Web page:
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Deciding to Decide

April 7, 2010

Deciding is a verb; it implies and requires action. It is an ongoing process not a final act. That’s one of the things Leaders get paid to do; take decisions when other shy away.  Gerry Robinson, former CEO of Granada and Coca Cola and known for “Can Gerry Robinson Fix the NHS” says;

“Taking responsibility is frightening. I’ve worked with people who won’t make decisions because they’re frightened and the business stagnates. When you see a successful business, it’s usually a sign that someone has had the courage to take a bold decision, to try something new.”

Decision-makingsometimes is taking a bold decision and sometimes it is just the courage to make a decision, any decision. Decision making is a practice and one that Leaders often view with trepidation, as if one decision will be the thing that you will be judged on forever more. And of course, if you only make that one decision, which your followers are waiting for with bated breath, that will be true. It will be what you are judged by, after all what else is there? By making your decision into something momentus, you will have turned it into a thing, something carved in stone or set in aspic. It will become your epitaph.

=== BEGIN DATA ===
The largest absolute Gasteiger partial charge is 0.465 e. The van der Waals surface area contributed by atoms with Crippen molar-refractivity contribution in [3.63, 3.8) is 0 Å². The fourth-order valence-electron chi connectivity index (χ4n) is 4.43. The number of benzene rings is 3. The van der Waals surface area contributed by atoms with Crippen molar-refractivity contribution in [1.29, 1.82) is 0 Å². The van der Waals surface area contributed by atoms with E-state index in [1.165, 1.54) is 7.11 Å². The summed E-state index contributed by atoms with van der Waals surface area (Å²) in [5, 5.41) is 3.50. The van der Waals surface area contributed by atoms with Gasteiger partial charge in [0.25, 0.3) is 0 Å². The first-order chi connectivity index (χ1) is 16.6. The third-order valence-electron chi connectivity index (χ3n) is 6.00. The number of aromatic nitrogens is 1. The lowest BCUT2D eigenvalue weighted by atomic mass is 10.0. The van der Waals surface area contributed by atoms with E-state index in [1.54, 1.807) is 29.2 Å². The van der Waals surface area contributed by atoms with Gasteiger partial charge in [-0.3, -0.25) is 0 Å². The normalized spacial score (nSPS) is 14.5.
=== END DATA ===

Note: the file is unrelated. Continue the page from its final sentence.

Sometimes we put off making decisions because we say we need more information and then we gather more of the same type, usually backing up what we already have, getting into analysis paralysis. Whereas, when a decision is made, however small, we get information of another type to inform our future decision-making. We get live (not theoretical), practical information about what works and what doesn’t. (This doing something, sometimes looks risky from the outside but really the risk is continuing to work in theory and not in practice. After all how do you know how it really works until we actually do something.?)

Make decision-making an ongoing process and you will get better decisions. Occasionally, these will be bold decisions and mostly they will be of the hum drum every day variety. But when you make a decision, any decision, they will be better decisions. After all, you would have had more practice as a decision maker and if you agree with Malcolm Gladwell’s theory in ‘Outliers’  you need put in 10,000 hours to really shine at anything. So stop putting off those decisions, log up the hours and lead the way.

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